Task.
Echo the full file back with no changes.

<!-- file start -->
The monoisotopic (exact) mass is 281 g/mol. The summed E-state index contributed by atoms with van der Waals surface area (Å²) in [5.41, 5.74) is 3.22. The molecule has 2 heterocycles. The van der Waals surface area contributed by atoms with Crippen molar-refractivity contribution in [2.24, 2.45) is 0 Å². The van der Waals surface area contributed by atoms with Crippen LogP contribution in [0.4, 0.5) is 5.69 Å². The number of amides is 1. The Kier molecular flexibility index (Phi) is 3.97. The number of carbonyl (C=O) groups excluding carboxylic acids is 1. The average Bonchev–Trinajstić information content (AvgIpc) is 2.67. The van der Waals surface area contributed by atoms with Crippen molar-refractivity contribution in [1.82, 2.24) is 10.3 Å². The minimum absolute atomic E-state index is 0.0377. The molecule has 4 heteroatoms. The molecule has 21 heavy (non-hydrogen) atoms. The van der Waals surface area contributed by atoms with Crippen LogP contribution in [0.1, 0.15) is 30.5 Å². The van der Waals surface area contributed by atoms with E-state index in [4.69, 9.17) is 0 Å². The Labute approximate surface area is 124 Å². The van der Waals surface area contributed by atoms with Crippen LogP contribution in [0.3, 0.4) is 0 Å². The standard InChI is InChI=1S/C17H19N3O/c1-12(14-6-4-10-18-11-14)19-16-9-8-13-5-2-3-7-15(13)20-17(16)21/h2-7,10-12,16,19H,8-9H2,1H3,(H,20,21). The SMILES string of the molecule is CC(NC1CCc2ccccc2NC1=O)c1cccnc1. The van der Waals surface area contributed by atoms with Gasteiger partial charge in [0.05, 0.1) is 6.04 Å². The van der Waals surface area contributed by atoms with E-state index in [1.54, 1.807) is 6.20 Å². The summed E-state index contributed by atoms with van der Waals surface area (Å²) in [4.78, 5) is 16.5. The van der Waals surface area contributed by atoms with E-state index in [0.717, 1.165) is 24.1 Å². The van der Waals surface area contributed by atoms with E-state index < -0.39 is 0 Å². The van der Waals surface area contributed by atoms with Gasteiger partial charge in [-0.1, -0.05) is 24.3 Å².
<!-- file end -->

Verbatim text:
The monoisotopic (exact) mass is 281 g/mol. The summed E-state index contributed by atoms with van der Waals surface area (Å²) in [5.41, 5.74) is 3.22. The molecule has 2 heterocycles. The van der Waals surface area contributed by atoms with Crippen molar-refractivity contribution in [2.24, 2.45) is 0 Å². The van der Waals surface area contributed by atoms with Crippen LogP contribution in [0.4, 0.5) is 5.69 Å². The number of amides is 1. The Kier molecular flexibility index (Phi) is 3.97. The number of carbonyl (C=O) groups excluding carboxylic acids is 1. The average Bonchev–Trinajstić information content (AvgIpc) is 2.67. The van der Waals surface area contributed by atoms with Crippen molar-refractivity contribution in [1.82, 2.24) is 10.3 Å². The minimum absolute atomic E-state index is 0.0377. The molecule has 4 heteroatoms. The molecule has 21 heavy (non-hydrogen) atoms. The van der Waals surface area contributed by atoms with Crippen LogP contribution in [0.1, 0.15) is 30.5 Å². The van der Waals surface area contributed by atoms with E-state index in [4.69, 9.17) is 0 Å². The Labute approximate surface area is 124 Å². The van der Waals surface area contributed by atoms with Crippen LogP contribution in [0.3, 0.4) is 0 Å². The standard InChI is InChI=1S/C17H19N3O/c1-12(14-6-4-10-18-11-14)19-16-9-8-13-5-2-3-7-15(13)20-17(16)21/h2-7,10-12,16,19H,8-9H2,1H3,(H,20,21). The SMILES string of the molecule is CC(NC1CCc2ccccc2NC1=O)c1cccnc1. The van der Waals surface area contributed by atoms with Gasteiger partial charge in [0.05, 0.1) is 6.04 Å². The van der Waals surface area contributed by atoms with E-state index in [1.54, 1.807) is 6.20 Å². The summed E-state index contributed by atoms with van der Waals surface area (Å²) in [4.78, 5) is 16.5. The van der Waals surface area contributed by atoms with E-state index in [0.717, 1.165) is 24.1 Å². The van der Waals surface area contributed by atoms with E-state index < -0.39 is 0 Å². The van der Waals surface area contributed by atoms with Gasteiger partial charge in [-0.1, -0.05) is 24.3 Å².